How "DC Universe: Rebirth" Fulfills Its Promise of Restoring Legacy to DC Comics
Columbia Pictures’ The Amazing Spider-Man swung easily into the top spot at the North American box office this weekend with $65 million, bringing its six-day Fourth of July total to $140 million. The New York Times characterizes that opening as “solid if not quite superheroic.”
Sure, those aren’t Avengers-sized numbers, but the studio is still pleased with the $341.2 million worldwide haul for director Marc Webb’s franchise reboot, saying, “In the world of relaunched franchises, this is a spectacular success by any measure.” Deadline compares those North American numbers to those of Warner Bros.’ Batman Begins, which debuted in 2005 with $48.7 million ($57.3 million in 2012 dollars), for a six-day total of $79.5 million (or $93.5 million in today’s dollars). Granted, the Christopher Nolan film didn’t enjoy a holiday opening.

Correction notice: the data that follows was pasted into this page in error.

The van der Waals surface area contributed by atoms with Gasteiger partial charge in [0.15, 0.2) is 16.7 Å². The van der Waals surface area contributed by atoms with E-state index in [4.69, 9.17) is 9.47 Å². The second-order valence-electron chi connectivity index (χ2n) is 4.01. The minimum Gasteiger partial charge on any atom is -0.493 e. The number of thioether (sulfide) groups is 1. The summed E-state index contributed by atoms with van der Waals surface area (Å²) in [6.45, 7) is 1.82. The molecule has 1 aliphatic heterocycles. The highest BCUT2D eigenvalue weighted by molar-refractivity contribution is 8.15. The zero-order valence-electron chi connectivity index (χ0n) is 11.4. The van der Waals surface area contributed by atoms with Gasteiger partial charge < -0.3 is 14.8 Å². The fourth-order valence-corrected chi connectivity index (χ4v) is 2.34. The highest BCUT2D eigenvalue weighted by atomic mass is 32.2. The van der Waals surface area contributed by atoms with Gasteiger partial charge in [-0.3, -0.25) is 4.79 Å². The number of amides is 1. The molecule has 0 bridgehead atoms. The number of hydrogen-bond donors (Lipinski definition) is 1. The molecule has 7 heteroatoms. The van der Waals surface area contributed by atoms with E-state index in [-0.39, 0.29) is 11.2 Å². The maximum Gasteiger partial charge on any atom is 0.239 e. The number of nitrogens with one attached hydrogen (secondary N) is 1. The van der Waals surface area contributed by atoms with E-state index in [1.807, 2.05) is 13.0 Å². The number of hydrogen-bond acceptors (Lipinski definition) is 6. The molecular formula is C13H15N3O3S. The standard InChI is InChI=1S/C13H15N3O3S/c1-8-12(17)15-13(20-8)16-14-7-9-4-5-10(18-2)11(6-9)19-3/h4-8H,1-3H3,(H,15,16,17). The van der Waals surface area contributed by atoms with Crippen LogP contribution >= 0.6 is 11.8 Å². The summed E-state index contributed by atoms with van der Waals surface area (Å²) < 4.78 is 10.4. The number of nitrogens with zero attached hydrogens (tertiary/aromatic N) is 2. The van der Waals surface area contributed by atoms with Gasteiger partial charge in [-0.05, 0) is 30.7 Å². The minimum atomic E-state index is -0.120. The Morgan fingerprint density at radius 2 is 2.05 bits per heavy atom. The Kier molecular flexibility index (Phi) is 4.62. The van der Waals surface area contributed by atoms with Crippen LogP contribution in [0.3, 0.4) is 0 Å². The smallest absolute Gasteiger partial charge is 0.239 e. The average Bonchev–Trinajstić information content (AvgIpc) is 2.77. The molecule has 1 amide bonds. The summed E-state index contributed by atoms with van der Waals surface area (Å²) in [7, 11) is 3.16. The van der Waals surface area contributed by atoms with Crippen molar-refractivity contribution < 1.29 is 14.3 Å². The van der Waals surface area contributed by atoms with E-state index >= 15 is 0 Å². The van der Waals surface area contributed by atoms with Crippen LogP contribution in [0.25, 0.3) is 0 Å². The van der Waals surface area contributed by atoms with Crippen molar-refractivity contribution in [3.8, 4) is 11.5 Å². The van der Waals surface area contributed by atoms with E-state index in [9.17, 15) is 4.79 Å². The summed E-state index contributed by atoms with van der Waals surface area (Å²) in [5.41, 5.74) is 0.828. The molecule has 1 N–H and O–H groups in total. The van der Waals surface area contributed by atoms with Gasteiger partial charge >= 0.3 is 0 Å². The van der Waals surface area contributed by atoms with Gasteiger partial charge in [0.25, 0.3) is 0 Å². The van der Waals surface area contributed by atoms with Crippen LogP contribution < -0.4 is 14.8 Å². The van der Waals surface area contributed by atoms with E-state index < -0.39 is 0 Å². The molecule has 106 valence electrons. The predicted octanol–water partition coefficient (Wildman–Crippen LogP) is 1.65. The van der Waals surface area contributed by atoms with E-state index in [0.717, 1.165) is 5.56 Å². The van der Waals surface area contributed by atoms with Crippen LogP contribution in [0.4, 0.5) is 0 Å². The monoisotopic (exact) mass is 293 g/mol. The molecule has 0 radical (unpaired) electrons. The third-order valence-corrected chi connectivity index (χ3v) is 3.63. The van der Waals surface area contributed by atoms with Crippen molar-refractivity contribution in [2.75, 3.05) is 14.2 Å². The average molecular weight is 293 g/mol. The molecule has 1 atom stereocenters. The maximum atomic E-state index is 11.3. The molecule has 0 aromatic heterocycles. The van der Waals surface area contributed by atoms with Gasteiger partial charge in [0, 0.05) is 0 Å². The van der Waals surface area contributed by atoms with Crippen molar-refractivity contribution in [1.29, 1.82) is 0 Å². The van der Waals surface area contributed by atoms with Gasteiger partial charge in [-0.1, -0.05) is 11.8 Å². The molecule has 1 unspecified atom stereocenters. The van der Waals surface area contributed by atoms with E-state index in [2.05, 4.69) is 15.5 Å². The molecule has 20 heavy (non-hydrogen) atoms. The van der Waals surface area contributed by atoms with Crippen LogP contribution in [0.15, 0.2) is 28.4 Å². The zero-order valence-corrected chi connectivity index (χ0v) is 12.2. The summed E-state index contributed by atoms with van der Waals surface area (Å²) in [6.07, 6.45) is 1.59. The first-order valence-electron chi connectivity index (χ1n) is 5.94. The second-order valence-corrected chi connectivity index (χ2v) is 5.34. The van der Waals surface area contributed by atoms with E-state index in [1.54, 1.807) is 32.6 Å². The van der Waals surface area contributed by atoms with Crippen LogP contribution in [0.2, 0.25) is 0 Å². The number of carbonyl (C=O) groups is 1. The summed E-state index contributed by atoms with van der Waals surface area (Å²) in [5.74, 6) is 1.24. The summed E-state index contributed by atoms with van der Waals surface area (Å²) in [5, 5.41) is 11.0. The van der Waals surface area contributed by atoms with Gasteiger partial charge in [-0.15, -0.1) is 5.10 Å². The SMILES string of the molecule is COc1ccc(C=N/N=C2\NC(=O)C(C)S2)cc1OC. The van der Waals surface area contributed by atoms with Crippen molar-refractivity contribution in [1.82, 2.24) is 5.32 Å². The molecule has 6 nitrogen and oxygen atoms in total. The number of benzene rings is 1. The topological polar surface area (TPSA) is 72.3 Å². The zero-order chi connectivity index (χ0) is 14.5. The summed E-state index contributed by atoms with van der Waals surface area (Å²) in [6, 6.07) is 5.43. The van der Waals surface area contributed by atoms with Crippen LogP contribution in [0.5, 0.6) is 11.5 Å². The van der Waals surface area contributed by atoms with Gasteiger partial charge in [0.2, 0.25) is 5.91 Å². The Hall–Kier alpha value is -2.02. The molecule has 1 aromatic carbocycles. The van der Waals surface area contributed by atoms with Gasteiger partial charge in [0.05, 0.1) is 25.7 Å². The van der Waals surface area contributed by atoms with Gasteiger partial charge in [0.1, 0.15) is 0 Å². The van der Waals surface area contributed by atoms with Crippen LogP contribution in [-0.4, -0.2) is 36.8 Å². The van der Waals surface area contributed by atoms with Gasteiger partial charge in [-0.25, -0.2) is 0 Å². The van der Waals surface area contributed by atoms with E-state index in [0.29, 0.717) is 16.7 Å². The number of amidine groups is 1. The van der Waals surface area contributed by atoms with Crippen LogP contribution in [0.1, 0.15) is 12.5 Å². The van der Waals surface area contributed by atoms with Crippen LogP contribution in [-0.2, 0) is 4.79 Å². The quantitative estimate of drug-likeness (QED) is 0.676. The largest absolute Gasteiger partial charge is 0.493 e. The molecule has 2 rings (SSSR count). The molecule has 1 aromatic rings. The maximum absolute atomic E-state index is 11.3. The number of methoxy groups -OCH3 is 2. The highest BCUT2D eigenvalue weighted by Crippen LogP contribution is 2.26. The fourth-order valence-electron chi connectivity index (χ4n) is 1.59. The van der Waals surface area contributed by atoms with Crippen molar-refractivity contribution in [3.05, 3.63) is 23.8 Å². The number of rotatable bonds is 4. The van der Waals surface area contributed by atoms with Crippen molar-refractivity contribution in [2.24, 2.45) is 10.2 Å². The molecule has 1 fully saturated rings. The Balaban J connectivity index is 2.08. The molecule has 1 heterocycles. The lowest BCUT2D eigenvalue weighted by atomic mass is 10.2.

Seventy-five percent of the audience for The Amazing Spider-Man was age 12-plus, and 25 percent was families (parents with kids under 12). Of those viewers 12 or older, 58 percent was male and 42 percent was female; 46 percent was under age 25, and 54 percent was 25 and older. It received a “A-” Cinemascore.
Universal Pictures’ Ted, the Seth MacFarlane/Mark Wahlberg talking teddy bear comedy, took the No. 2 spot with $32.6 million, bringing its two-week total to $120.2 million. Disney/Pixar’s Brave came in third with $20.2 million, lifting its three-week haul to $174.5 million, while Universal’s Savages, the crime drama from Oliver Stone, brought in a respectable $16.2 million (it cost just $45 million to produce). Warner Bros.’ Magic Mike rounded out the Top 5 with $15.6 million, for a two-week total of $72.8 million.